Here’s how to tap into Arizona’s $46 billion Hispanic market

Above: Julio Herrera, right. joined Cox Communications in 2005 as bilingual customer care manager, where he led the company’s bilingual customer support team, Cox Internacional. As leader of the Cox Internacional department, he envisioned and implemented a workplace for bilingual employees and Latino leaders. Herrera worked collaboratively to set the national standard for Cox as a Spanish Center of Excellence. (Photo by Bruce Andersen, AZ Big Media) Business News | 21 Sep |

Ready for some sticker shock? If the entire Hispanic population of the United States formed its own country, it would have a gross domestic product of $2.13 trillion, which would rank seventh in the world, higher than India, Brazil, and Italy. Don’t think Latinos add just as much economic impact to Arizona’s economy? Think again. The economic impact of the Hispanic market in Arizona is enormous, and growing every day.

Lisa Urias

“There are two areas where Latinos have the greatest impact on Arizona’s business community: workforce and consumer spending,” says Lisa Urias, managing partner at CoNecs North America. “Latinos are entering and graduating from colleges and universities in higher rates than ever before. Businesses won’t be able to grow without this critical segment as part of their workforce.”

The Latino population also represent $46 billion in spending power in Arizona, a number that is projected to surpass $57 billion in spending by 2022.

“Today, the median age of Latinos is 30,” Urias says. “These are prime years when they are moving into family formation, marrying, having children, buying homes and cars and making other major purchases. The non-Hispanic white population is moving into retirement years, where they spend more on medical and travel and less on consumer products. Latino consumers are critical to a business and organizational growth strategy.”

Opportunities arise

Given the growth of Hispanics in the workforce, they also represent significant market opportunities for every type of financial institution, including banks, insurance companies, asset managers, and FinTech. Unidos US, a non-partisan Latino civil rights and advocacy organization projects that in five years, Hispanics will account for about 20 percent of the entire U.S. workforce and more than 30 percent by 2050.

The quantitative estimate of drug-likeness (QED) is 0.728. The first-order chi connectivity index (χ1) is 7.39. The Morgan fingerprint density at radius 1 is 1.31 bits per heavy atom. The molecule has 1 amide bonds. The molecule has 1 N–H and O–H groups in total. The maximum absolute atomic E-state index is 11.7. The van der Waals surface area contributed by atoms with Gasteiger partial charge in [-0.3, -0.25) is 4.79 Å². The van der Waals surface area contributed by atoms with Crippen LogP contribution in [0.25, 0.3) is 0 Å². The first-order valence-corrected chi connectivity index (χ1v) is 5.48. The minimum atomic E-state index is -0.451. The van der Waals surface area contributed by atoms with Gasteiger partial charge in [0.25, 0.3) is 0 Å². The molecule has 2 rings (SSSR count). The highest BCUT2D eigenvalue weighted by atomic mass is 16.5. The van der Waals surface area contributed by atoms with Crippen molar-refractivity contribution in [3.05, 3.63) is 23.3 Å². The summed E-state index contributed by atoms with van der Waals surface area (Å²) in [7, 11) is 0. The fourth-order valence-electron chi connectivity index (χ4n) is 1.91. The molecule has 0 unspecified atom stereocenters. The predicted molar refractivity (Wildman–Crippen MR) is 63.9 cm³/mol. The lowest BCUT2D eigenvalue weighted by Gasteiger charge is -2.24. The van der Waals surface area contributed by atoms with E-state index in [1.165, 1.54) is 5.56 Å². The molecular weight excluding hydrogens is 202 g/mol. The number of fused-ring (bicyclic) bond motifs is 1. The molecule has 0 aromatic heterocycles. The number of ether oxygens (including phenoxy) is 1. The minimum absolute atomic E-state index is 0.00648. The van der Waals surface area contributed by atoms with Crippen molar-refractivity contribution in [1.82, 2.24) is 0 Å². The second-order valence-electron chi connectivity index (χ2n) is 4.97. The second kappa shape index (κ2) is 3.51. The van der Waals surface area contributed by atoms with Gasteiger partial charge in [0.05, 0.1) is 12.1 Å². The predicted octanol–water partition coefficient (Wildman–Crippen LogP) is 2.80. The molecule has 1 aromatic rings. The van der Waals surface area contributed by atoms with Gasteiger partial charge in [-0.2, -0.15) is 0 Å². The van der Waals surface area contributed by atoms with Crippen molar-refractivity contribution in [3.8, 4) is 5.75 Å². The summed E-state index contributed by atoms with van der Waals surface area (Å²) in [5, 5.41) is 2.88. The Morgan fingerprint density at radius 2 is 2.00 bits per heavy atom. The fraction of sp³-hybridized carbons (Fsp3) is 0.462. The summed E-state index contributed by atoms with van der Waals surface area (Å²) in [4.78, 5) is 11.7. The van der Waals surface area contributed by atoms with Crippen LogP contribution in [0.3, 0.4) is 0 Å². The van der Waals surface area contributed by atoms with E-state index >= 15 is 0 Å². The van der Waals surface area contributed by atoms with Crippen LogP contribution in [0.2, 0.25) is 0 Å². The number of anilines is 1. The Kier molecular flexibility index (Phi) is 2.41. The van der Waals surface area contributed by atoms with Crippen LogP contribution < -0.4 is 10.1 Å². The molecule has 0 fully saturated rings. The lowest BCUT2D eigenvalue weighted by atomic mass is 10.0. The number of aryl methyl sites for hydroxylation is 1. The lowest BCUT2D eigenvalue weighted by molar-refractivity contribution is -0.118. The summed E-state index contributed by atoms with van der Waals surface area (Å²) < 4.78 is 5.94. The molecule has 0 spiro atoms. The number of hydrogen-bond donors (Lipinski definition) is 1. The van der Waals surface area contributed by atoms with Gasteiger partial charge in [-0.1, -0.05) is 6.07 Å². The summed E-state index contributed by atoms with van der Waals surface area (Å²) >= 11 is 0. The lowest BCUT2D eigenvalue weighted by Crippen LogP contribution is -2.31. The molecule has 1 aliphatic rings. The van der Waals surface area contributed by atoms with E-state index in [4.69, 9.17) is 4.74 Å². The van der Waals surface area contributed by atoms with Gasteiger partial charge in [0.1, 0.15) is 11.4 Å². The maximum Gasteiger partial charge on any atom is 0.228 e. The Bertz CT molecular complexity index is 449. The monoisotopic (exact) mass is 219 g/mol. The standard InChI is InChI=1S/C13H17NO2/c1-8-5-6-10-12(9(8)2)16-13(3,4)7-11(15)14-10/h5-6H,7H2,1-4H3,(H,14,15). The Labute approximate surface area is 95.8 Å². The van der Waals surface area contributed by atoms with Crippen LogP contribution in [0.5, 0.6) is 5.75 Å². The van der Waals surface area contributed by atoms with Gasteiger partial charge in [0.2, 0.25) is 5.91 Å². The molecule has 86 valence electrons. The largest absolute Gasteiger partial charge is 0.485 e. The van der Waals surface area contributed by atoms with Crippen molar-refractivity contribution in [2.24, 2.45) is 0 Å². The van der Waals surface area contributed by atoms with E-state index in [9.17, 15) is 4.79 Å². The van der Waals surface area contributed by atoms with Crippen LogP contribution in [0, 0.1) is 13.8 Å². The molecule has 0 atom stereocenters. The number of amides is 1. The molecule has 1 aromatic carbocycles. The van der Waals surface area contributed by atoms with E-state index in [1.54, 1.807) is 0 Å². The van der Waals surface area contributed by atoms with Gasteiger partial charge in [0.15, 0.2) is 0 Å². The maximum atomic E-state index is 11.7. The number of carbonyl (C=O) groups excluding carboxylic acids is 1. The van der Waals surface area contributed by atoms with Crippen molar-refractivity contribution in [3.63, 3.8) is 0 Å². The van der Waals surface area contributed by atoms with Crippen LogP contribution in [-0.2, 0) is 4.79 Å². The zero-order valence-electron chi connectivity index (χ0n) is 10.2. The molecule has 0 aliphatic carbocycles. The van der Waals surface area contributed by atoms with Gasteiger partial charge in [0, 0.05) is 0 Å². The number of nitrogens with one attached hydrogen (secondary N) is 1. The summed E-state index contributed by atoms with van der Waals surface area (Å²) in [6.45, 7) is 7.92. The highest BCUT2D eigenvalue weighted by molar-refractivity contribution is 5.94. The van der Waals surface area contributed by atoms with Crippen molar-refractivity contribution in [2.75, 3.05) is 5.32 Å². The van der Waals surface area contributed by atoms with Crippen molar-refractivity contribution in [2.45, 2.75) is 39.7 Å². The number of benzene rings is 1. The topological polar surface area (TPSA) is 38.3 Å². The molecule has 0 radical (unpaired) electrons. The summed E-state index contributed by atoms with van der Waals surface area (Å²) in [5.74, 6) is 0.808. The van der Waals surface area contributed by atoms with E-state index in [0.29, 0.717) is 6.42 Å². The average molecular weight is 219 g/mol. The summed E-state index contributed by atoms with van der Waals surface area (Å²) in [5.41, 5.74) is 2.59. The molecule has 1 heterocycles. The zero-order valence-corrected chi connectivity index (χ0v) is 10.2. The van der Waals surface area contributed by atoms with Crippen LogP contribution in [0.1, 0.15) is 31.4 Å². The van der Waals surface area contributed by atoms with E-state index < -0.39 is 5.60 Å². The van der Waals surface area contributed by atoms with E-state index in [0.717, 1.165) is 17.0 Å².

Frankie Jo Rios

“The economic impact of Hispanics statewide is critical to Arizona’s future, and growing more important every day,” says Frankie Jo Rios, executive director of the East Valley Hispanic Chamber of Commerce. “Some of that is based on ongoing population growth. More Latinos in Arizona means more Latino consumers and entrepreneurs.”

But Rios says other trends are feeding the economic impact on the Hispanic population.

“More Latinos are graduating from high school,” she says. “More Latinos are starting businesses. More Latinos are purchasing homes. Each of these developments fuels our economy, and at a higher rate per capita. Corporate Arizona is aware and responding to this trend. The university systems are aware and responding to these trends. The major political parties are aware and responding to these trends. Anyone who is not aware of these developments does so at their own economic peril. The Hispanic market in Arizona is no longer a niche market, it’s part of the mainstream and growing larger every day.”

Missing a chance?

Arizona is home to 2.2 million Hispanics, or 31 percent of the state’s 7 million residents, making it one of nine states with a population of at least 1 million Hispanics, according to the Arizona Hispanic Chamber of Commerce’s “DATOS: The State of Arizona’s Hispanic Market” report. The 2019 DATOS report will be released today. But considering Arizona is a major Latino market, experts say Arizona corporations still lag in Latino market spending.

Susana Martinez

“While large corporations do national campaigns in Spanish or include elements of Latino culture in their general market campaigns, most of the companies connecting really well to this market in Arizona are Latino-owned businesses themselves,” Urias says. “It’s been incredible to see the success of small businesses like the furniture company Muebleria del Sol, the tax-service company Rapido Express, law firms, and banks like Marisol Credit Union. These companies have effectively targeted Latinos and have profited enormously.”

Urias says Cox Communications and Fry’s Food Stores are two of the best examples of corporations that get the Latino market and reaches them with products that work for the market and a multimedia campaign that includes local strategic outreach.

“As a company, we stay in tune with demographics and we want to mirror the communities we serve,” says Julio Herrera, director of national inbound sales for Cox Communications. “We also strive to hire talent that mirrors the community. So we find people who are good at their jobs and, by the way, they are also bi-lingual and bi-cultural. That helps us stay in tune with our customer base and listen to our customers’ needs and meet those needs.”

Tapping into the economic impact of Hispanics

Urias says most consumer brands are lagging in Arizona when compared to other high-demographic Latino markets and could do more to connect with the market.

“The biggest opportunities lie in entertainment areas like casinos and hospitality, banking (Latinos are also the fastest-growing segment of small business startups and need capital for their businesses and home-mortgage loans), real estate, insurance, and auto brands.”

Michael Crow